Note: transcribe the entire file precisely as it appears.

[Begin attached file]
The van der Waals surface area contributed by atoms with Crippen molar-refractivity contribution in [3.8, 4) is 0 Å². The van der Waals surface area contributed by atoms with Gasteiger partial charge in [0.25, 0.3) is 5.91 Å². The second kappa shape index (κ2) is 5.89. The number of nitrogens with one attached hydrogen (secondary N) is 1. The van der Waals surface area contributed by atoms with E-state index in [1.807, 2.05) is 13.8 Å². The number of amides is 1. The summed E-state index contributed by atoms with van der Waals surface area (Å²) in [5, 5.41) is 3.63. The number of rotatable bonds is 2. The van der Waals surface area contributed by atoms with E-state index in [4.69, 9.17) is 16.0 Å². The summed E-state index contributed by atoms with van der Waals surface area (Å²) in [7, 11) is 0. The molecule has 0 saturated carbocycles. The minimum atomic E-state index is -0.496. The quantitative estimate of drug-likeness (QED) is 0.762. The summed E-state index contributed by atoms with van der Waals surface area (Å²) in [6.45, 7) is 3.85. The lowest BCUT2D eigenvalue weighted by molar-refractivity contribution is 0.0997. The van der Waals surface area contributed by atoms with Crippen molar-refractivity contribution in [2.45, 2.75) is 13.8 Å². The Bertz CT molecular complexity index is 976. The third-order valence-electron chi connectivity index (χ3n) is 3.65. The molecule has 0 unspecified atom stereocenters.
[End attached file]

The van der Waals surface area contributed by atoms with Crippen molar-refractivity contribution in [3.8, 4) is 0 Å². The van der Waals surface area contributed by atoms with Gasteiger partial charge in [0.25, 0.3) is 5.91 Å². The second kappa shape index (κ2) is 5.89. The number of nitrogens with one attached hydrogen (secondary N) is 1. The van der Waals surface area contributed by atoms with E-state index in [1.807, 2.05) is 13.8 Å². The number of amides is 1. The summed E-state index contributed by atoms with van der Waals surface area (Å²) in [5, 5.41) is 3.63. The number of rotatable bonds is 2. The van der Waals surface area contributed by atoms with E-state index in [4.69, 9.17) is 16.0 Å². The summed E-state index contributed by atoms with van der Waals surface area (Å²) in [7, 11) is 0. The molecule has 0 saturated carbocycles. The minimum atomic E-state index is -0.496. The quantitative estimate of drug-likeness (QED) is 0.762. The summed E-state index contributed by atoms with van der Waals surface area (Å²) in [6.45, 7) is 3.85. The lowest BCUT2D eigenvalue weighted by molar-refractivity contribution is 0.0997. The van der Waals surface area contributed by atoms with Crippen molar-refractivity contribution in [2.45, 2.75) is 13.8 Å². The Bertz CT molecular complexity index is 976. The third-order valence-electron chi connectivity index (χ3n) is 3.65. The molecule has 0 unspecified atom stereocenters.